An exhibition on guqin culture opened on November 27 at the Palace of Accumulated Purity (Zhongcui gong) of the Palace Museum in Beijing.
The guqin, a traditional Chinese stringed instrument, is a celebrated and iconic cultural heritage item of the Chinese nation. The exhibition aims to display this quintessential element of Chinese civilization and nurture inspiration for creative and innovative development of Chinese culture.
The exhibition’s opening ceremony was attended by distinguished guests, including Wang Xudong, a member of the Party Leadership Group of the Ministry of Culture and Tourism and director of the Palace Museum; Du Haijiang, Party secretary and deputy director of the Palace Museum; Zhao Cong, president of the China National Traditional Orchestra; Wang Yuegong, deputy director of the Palace Museum; Luo Xianliang, deputy Party secretary and deputy director of the Palace Museum; Chao Gejin, a member of the Academic Divisions of the Chinese Academy of Social Sciences (CASS) and folklorist; Yang Zhishui, a researcher at the Institute of Literature of CASS; Mao Peiqi, a professor at Renmin University of China, and other experts and scholars.
The opening ceremony was presided over by Wang Yuegong, at which Wang Xudong announced the opening of the exhibition. Du Haijiang and Zhao Cong delivered speeches.
Du Haijiang noted the profound historical connection that the Palace Museum has with the guqin. During the Ming (1368-1644) and Qing (1644-1911) dynasties, the imperial palace of the Forbidden City was filled with the enchanting sounds of the guqin. Notable guqins were also displayed at the Palace Museum. In the nearly 100 years since the Palace Museum was established, the Museum has added guqins and related cultural relics to its collection, including pieces from the National Cultural Heritage Administration, thereby, preserving ancient guqins from the imperial collection. Generations of guqin experts have made significant contributions to the tradition. Guan Pinghu, a renowned guqin master, restored and repaired two Tang Dnasty (618-907) guqins – “Da Sheng Yi Yin Qin” and “Fei Quan Qin”. Zheng Minzhong, a disciple of Guan, has achieved fruitful results in the study of guqin at the Palace Museum. His publication “Classics of the Forbidden City: Guqin in the Collection of The Palace Museum,” was celebrated within the field. In the new era, the Palace Museum remains committed to preserving, restoring, and exhibiting guqins in a way that resonates with contemporary audiences. In 2019, an exhibition on guqin culture was held at the Palace of Accumulated Purity. This year's exhibition marks the second phase and introduces new elements showcasing the rich heritage of the guqin at the Palace Museum.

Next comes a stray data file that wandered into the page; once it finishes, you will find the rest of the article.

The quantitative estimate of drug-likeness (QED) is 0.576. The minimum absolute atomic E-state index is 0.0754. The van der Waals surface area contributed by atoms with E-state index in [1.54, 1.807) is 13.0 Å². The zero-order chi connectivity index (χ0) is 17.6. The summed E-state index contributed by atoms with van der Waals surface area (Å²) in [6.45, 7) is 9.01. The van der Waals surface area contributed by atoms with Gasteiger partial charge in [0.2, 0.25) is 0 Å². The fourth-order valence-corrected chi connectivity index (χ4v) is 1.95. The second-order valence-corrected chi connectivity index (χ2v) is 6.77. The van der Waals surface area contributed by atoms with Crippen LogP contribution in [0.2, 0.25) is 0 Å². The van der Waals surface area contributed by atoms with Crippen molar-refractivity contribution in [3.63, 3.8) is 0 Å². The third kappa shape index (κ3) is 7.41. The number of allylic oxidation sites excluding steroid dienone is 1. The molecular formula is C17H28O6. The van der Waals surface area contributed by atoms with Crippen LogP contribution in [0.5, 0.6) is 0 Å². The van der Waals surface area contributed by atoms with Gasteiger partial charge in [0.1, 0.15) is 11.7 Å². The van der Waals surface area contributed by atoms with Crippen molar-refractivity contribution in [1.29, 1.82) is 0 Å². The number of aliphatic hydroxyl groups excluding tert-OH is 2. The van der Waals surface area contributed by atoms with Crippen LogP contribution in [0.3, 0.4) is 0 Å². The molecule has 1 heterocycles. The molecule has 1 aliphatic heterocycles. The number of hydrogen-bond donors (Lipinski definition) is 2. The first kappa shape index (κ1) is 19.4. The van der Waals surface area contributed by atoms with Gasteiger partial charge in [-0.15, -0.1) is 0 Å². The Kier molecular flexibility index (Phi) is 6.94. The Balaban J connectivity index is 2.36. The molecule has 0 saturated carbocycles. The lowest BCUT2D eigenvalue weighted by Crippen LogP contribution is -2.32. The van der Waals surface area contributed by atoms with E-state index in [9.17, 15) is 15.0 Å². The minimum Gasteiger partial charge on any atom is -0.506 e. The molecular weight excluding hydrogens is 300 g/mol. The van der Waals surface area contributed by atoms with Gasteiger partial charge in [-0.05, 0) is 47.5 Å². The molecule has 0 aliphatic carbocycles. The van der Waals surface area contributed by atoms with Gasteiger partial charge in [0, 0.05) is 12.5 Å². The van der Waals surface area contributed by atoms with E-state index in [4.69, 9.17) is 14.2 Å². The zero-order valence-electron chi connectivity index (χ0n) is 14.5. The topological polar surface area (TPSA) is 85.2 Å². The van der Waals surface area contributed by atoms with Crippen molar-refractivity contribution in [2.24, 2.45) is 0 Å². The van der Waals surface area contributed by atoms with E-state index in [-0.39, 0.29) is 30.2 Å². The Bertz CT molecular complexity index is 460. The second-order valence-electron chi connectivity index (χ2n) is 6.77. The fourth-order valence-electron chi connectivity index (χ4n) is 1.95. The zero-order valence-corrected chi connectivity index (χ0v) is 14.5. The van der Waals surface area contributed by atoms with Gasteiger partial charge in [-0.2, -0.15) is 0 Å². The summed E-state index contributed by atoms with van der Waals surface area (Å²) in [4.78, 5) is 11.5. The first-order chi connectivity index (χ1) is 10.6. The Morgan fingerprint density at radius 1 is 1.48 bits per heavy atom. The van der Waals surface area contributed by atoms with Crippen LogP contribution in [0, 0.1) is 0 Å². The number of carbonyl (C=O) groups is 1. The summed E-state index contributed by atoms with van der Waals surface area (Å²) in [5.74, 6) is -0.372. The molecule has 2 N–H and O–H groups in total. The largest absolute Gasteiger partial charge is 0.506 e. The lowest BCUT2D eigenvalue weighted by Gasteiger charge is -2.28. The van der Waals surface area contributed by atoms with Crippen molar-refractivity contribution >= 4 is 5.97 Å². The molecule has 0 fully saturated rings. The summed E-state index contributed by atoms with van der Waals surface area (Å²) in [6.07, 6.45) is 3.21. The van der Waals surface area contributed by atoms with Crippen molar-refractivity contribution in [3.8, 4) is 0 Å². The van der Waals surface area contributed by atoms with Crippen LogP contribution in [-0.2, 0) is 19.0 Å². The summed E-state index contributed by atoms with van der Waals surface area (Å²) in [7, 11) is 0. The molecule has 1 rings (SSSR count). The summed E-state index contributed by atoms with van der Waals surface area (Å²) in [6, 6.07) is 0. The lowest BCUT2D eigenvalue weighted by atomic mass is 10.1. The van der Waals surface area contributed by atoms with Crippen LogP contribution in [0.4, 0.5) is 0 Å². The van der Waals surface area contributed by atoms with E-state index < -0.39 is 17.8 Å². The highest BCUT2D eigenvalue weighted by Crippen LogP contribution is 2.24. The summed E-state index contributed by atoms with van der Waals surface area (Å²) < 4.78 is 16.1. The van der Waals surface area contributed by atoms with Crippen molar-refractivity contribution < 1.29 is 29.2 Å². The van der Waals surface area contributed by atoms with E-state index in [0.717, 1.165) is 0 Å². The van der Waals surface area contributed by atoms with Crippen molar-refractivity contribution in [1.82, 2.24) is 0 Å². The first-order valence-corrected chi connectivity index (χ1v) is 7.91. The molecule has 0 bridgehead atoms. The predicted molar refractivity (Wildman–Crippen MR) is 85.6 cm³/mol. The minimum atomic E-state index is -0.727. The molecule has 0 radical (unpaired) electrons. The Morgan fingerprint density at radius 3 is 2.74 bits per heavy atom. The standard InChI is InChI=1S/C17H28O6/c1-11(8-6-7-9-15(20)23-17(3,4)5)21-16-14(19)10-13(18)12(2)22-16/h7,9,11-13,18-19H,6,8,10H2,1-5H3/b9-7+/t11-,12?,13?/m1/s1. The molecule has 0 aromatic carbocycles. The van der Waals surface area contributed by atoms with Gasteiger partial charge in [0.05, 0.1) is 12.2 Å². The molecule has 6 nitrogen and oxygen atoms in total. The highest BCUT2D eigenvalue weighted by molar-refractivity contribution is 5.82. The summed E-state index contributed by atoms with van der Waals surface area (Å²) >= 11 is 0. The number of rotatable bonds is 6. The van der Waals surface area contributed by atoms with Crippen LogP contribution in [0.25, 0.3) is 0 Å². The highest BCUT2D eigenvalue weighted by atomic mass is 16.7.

Zhao Cong called the exhibition a significant initiative led by the Palace Museum to preserve and revive the excellent Chinese traditional culture. Both the China National Traditional Orchestra and the Palace Museum share the same vision and goal of preserving and developing Chinese civilization. The two organizations signed a strategic cooperation agreement as early as 2020, and their collaborative musical cultural project, “The Sound of the Palace Museum,” will be unveiled next year.
Sun Zhaohua, the chief curator of the exhibition and deputy director of the Institute of Court Opera, explained that the exhibition displays 55 cultural relics from the Palace Museum’s collection, including nine guqins. The Museum’s guqin collection spans pieces from the “Fei Quan Qin” made by the Lei family in the late Tang Dynasty to the “Hai Yue Qing Hui Qin” made in the Southern Song Dynasty (1127-1279).
The exhibition also features related cultural relics, such as chimes with golden clouds and dragon patterns from the reign of Emperor Kangxi of the Qing Dynasty, as well as a red agate seal from the Qianlong period of the Qing Dynasty. These artifacts highlight the function and cultural value of the guqin, which serves both as a musical instrument for national ceremonial music and as a tool for scholars to cultivate their character, express their feelings, and pursue their aspirations.
In addition, a special area of the exhibition is dedicated to the Palace Museum’s collection of guqin tablature called “Qiu Hong (Wild Geese in Autumn)” from the early Ming Dynasty. This tablature consists of four volumes, each with a drawing before the tablature, creating a combination of drawings and scores. This precious artifact integrates guqin, calligraphy, painting, seal carving, and court mounting art. The tablature has been transcribed and restored with the help of artists from the China National Traditional Orchestra. A press conference was also held during the opening ceremony. Yang Zhijian, who is the co-curator of the “Qiu Hong” section of the exhibition, gave a live performance based on the tablature. Yang is also a guqin player from the China National Traditional Orchestra and a national first-class performer. The video recording of this musical performance will be played in the exhibition hall throughout the duration of the exhibition.
The exhibition is now open to the public at the Palace of Accumulated Purity (Zhongcui gong) of the Palace Museum, starting from November 28.